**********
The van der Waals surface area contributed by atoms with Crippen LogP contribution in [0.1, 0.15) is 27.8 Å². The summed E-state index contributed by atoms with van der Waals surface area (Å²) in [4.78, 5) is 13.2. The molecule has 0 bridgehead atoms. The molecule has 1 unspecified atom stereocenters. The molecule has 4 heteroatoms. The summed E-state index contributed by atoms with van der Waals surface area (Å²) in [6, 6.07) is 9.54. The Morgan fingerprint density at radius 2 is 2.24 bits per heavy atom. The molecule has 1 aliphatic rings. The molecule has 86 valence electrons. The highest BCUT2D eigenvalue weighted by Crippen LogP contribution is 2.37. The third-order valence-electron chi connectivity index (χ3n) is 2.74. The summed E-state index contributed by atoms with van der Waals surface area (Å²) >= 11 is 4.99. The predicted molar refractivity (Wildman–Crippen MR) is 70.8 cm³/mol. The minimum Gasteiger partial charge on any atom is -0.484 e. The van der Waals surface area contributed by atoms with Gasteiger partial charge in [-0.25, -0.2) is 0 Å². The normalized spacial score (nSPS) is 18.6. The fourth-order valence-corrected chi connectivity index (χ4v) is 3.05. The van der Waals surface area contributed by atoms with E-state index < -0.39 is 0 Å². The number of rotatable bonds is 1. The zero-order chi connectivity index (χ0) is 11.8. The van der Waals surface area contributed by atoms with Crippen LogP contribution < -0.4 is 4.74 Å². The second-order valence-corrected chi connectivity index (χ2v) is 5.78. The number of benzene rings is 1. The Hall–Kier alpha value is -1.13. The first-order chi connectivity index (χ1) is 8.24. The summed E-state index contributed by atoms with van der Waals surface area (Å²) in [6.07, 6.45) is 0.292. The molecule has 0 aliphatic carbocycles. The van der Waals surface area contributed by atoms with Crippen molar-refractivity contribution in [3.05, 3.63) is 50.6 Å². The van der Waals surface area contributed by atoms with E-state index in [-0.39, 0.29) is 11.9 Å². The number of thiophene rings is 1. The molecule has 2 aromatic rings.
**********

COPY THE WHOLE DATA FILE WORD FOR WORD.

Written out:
The van der Waals surface area contributed by atoms with Crippen LogP contribution in [0.1, 0.15) is 27.8 Å². The summed E-state index contributed by atoms with van der Waals surface area (Å²) in [4.78, 5) is 13.2. The molecule has 0 bridgehead atoms. The molecule has 1 unspecified atom stereocenters. The molecule has 4 heteroatoms. The summed E-state index contributed by atoms with van der Waals surface area (Å²) in [6, 6.07) is 9.54. The Morgan fingerprint density at radius 2 is 2.24 bits per heavy atom. The molecule has 1 aliphatic rings. The molecule has 86 valence electrons. The highest BCUT2D eigenvalue weighted by Crippen LogP contribution is 2.37. The third-order valence-electron chi connectivity index (χ3n) is 2.74. The summed E-state index contributed by atoms with van der Waals surface area (Å²) >= 11 is 4.99. The predicted molar refractivity (Wildman–Crippen MR) is 70.8 cm³/mol. The minimum Gasteiger partial charge on any atom is -0.484 e. The van der Waals surface area contributed by atoms with Gasteiger partial charge in [-0.25, -0.2) is 0 Å². The normalized spacial score (nSPS) is 18.6. The fourth-order valence-corrected chi connectivity index (χ4v) is 3.05. The van der Waals surface area contributed by atoms with E-state index < -0.39 is 0 Å². The number of rotatable bonds is 1. The zero-order chi connectivity index (χ0) is 11.8. The van der Waals surface area contributed by atoms with Crippen LogP contribution < -0.4 is 4.74 Å². The second-order valence-corrected chi connectivity index (χ2v) is 5.78. The number of benzene rings is 1. The Hall–Kier alpha value is -1.13. The first-order chi connectivity index (χ1) is 8.24. The summed E-state index contributed by atoms with van der Waals surface area (Å²) in [6.07, 6.45) is 0.292. The molecule has 0 aliphatic carbocycles. The van der Waals surface area contributed by atoms with Crippen molar-refractivity contribution in [3.05, 3.63) is 50.6 Å². The van der Waals surface area contributed by atoms with E-state index in [-0.39, 0.29) is 11.9 Å². The number of thiophene rings is 1. The molecule has 2 aromatic rings.